IMAGE COURTESY OF BAD APPLES BISTRO
By Ryan Arnold
If you heard that a former downtown chef opened a fresh, inventive, and family friendly date night location which challenges the sometimes pretentious and intimidating category of fine dining, you might also be surprised to hear this location is in a low-rise strip mall on the west side of Rochester, NY. But that’s part of what makes Bad Apples Bistro in Spencerport such an unexpected gem.
A native of Spencerport, chef Christopher Kisiel returned to the area after spending a significant amount of time in hipper—but also noisier—food-focused neighborhoods around the city. With a departure from downtown to the West Side, this chef isn’t really interested in a trendy street address.
Bad Apples’ décor isn’t quite minimalist, but it does lean toward simplicity, allowing the food and drink speak to for itself. It offers romantic candlelit dining, and a vibrant, ever-changing menu.
But the truly undervalued feature at Bistro is the wine list. Bottles are available at a number of very approachable price points and there’s good representation of both local wines and those from around the world. My pick is from the chef’s reserve section, Ravines Dry Riesling. It’s well-rated and a great buy for under $40. Regulars might might feel they’ve seen this bottle anchor Bad Apples’ wine list for too long, but the entry-level purchaser will really appreciate this option.
In Order to impress like a real date night professional, you’d be well-served by ordering the tomato bisque, which isn’t on the menu, but is made in the kitchen daily. Another of my favorite dishes includes the braised lamb shank, which is a two-pound, bone-in delicacy. Bad Apples’ menu is focused and seasonally driven. This is what happens when a decisive and experienced chef is in charge, so sit back and enjoy the ride.
Ryan’s Date Night Scorecard
Mood: Casual Upscale, Romantic, Okay for Kids
Ideal For: Young Lovers, Timeless Romance, Small Family Dinner, Lunch Date
Budget- Mid-range, with options for both Inexpensive or pricier meals
PHOTO OF LENTO’S POUTINE COURTESY OF OUR FRIEND, LINH PHILLIPS OF SIRROCHASAYS
By Ryan Arnold
[ Publisher Note: As February began, The Cut was in the mood for a little romance. In the interest of sharing some of our favorite locations for hot dates, my first pick was Rochester’s Lento.]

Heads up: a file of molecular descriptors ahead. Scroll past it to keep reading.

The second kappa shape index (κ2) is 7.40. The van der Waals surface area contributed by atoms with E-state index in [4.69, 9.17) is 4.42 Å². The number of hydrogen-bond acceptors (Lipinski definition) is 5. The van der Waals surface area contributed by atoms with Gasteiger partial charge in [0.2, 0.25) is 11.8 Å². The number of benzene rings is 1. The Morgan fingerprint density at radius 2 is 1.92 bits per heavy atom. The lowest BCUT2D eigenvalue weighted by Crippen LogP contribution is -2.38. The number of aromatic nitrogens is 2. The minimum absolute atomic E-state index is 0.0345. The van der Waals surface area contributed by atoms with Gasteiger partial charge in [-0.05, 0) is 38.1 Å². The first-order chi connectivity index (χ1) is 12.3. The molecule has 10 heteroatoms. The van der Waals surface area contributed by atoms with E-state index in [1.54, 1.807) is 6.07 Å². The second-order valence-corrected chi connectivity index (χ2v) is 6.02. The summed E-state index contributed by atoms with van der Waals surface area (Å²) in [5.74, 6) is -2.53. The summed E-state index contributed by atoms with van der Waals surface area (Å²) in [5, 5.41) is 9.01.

“You never take me anywhere,” Jenny, my wife, playfully jokes with me as I kick back after work for a few minutes, taking in the comforts of my couch, scrolling through Instagram.
To her credit, she’s an awesome mom to our daughter, and while she’s not entirely correct, I do enjoy the benefit of visiting few more of Rochester’s locally owned restaurants than she does under the guise of “work”.
So when she suggested that Grandma babysit for a few hours on New Year’s Eve, I knew we had to visit one of Rochester’s go-to restaurants, the warm, inviting confines of Lento in the Village Gate. In a world where the term ‘farm-to-table’ is overused, I was excited to try Lento, reputed for its local ethos, but also a haven of big city talent and charm, quarterbacked by 2015 James Beard Awards nominee, chef and owner Art Rogers.
We were impressed with the restaurant’s atmosphere and attentive service. Our server, Beau, was everything you’d expect from waitstaff at a fine dining establishment. Upon learning it was our first time to the restaurant, he walked us through the menu, offered a few suggestions, and told us about Lento and its commitment to using produce sourced within fifty miles whenever possible. Lento also has a pretty remarkable raw bar that uses very intentional sourcing too, no purchasing from commercial fisheries is allowed.
Dinner was bookended with lovely wine and cocktail offerings. My wife opted for a bubbly holiday cocktail while I enjoyed the more potent Smoking Cowboy, a blend of High West Double Rye Whiskey, Casamigos Tequila, mezcal, lime zest, and bitters—both Peychaud’s and molasses.
PHOTO COURTESY OF LENTO
Our meal began with a platter of local cheese that also featured freshly-baked fruit bread, which, served warm complemented each of the cheese selections. Whether you opt for cheese or pass, each table is served a basket of fresh, local bread with seasoned oil.
Jenny dubbed her entree of roasted wild Coho salmon with roasted romanesco, wild rice, and maple rosemary buerre blanc “Christmas in your mouth.” The flavor of my smoky cocktail was the perfect match with an order of stuffed cannelloni. Simply prepared, the dish featured rappini, black trumpet mushrooms, tomato sauce, and Provolone Stravecchio.
If you’re on more of a cocktails and snacks adventure, I recommend the poutine made with fresh cut duck fat fries (pictured above).
It’s not a date night dinner without a dessert to share, and we selected the Caramel Apple Mousse. The portion allowed each of us to enjoy a bit of sweetness while still saving room for the ultimate goal of having a few more cocktails to ring in the new year.
Over my lifetime, the Village Gate has slowly revitalized the Neighborhood of the Arts. What used to be a purely industrial zone—occupying the same space an old printing company did prior to it’s sale in 1982—the building now houses some of the area’s most prolific local artists, who open their doors to the public on a monthly basis. If you visit Lento, or one of the other great options within just a few steps, be sure to end your night with a truly unique cocktail experience. Wander across the walkway to Nox, which just celebrated its one-year anniversary. We stopped by before finding a safe ride home, and it was the perfect way to christen our year of food and drink adventures.
Ryan’s Date Night Scorecard
Mood: Romantic, Upscale, Impress the folks, Rustic and fresh
Ideal For: Happily married, Business dinner, Cocktails with a group, Quiet meal at the bar
Budget: Mid-upper range, Dinner for two under $100